- Ten-year-old male presents to the ED with severe left sided abdominal pain and discharge from the anus.
- He is febrile and tachycardic. He is admitted and ultimately diagnosed with Shigella colitis with overflow diarrhea into the efferent limb of his loop transverse colostomy. Also, he was a Syrian refugee who immigrated to Canada. No prior medical records available.
- Per the medical and surgical history from the family he was born full term and spend several weeks in the NICU.
- He passed stool within 24 h of life.
- Anus never looked normal and he was discharged home with plan for family to perform dilations after birth.
- At age 2, he had his first laparotomy and surgery on “the bladder”.
- At age 3.5, he had second laparotomy and creation of a colostomy.
- At age 4, he had a third laparotomy and revision of the colostomy—presumably loop transverse colostomy.
- At age 8, he had laparotomy, pull-through, and PSARP complicated by perineal wound infection and significant scarring.
- At age 8.5 he had appendicitis with open appendectomy.
- On exam, he had multiple abdominal scars.
- On perineal exam, he had severely scarred anus with multiple incisions surrounding the anus. He had a hypotonic anal sphincter that passed a size 6 Hegar. His sacral ratio was 0.58. He had a lower GI study through the anus that showed irregular margins of the rectum and colon to the level of the colostomy and he had a posterior rectocele.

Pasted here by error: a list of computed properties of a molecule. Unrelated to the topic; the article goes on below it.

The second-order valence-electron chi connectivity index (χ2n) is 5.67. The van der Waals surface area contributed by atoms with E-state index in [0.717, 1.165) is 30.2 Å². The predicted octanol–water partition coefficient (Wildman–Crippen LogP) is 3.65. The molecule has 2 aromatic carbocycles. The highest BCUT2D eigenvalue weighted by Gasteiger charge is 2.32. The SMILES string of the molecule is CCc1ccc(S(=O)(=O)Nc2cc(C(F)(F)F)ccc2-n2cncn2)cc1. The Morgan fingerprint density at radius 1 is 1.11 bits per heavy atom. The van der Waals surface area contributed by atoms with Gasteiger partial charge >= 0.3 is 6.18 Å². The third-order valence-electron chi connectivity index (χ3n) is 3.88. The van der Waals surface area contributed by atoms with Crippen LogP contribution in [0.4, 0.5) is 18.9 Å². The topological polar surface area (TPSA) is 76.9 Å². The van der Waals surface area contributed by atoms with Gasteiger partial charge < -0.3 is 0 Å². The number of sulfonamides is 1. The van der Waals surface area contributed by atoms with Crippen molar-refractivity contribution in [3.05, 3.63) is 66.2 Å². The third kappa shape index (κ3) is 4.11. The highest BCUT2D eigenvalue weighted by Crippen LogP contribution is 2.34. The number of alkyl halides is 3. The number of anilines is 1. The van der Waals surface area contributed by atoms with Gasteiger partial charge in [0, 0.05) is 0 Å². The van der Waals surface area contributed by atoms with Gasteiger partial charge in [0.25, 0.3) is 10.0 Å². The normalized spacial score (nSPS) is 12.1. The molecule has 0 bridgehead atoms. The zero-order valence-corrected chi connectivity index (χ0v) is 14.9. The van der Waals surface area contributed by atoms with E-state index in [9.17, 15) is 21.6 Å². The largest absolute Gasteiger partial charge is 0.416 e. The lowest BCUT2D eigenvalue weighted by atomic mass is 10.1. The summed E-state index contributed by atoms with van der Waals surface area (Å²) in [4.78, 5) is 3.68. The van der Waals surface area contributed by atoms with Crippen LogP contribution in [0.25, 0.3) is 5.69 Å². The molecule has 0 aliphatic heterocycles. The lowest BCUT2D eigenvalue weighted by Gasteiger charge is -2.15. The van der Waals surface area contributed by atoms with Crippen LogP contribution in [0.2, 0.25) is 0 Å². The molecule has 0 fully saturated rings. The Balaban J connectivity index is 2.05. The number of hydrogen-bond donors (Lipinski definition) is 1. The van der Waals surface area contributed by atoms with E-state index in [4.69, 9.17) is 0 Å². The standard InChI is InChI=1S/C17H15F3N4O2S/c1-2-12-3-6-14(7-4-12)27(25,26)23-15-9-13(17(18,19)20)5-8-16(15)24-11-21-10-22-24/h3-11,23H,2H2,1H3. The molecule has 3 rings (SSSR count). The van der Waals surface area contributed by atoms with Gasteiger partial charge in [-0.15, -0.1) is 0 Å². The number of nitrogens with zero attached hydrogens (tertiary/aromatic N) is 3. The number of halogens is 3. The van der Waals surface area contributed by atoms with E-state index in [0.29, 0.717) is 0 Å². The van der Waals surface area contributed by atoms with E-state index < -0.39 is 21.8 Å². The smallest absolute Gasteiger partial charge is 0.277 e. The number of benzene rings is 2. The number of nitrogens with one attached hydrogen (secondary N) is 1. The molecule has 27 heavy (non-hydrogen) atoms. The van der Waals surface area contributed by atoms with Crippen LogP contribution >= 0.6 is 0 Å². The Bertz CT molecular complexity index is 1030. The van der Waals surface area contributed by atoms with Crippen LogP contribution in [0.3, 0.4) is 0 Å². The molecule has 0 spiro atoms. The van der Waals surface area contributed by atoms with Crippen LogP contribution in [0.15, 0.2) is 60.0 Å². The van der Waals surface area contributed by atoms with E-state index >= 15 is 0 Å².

- CT abdomen and pelvis showed a presacral thin walled mass.
- He had a transverse colon preserved and normal cecum.
- MRI pelvis and spine showed a thickened rectum/sigmoid and thin walled presacral cyst not communicating with the spinal canal thought to represent dermoid.
- EUA was performed using the Pena stimulator that showed no movement.
- Anoplasty was performed by opening the shelf anteriorly and could then pass a Hegar 15.
- Resection of the presacral mass with the tip of the coccyx was performed through a posterior approach.
- Pathology confirmed an epidermoid cyst.
- Contrast study was performed through the colostomy. The left colon and rectum are patent without stenosis, anterior to the rectal wall there was a small contrast extravasation and posterior rectal wall rectocele was identified.
- He had an anorectal manometry study, because the patient would like his stoma closed.
- Manometry showed hypotensive anal sphincter and no proper continence mechanism.
- It is important for all the members of the family to have AP and lateral x-rays of the sacrum. If any of them have hemisacrum, MRI should be obtained.
- Patient will mostly likely be fecally incontinent. A neomalone can be created at the same time as the colostomy closure. The neomalone should not be used for 1 mo following surgery. After the colostomy is closed, bowel management will need to be implemented to keep the patient clean.
Patient Case Discussion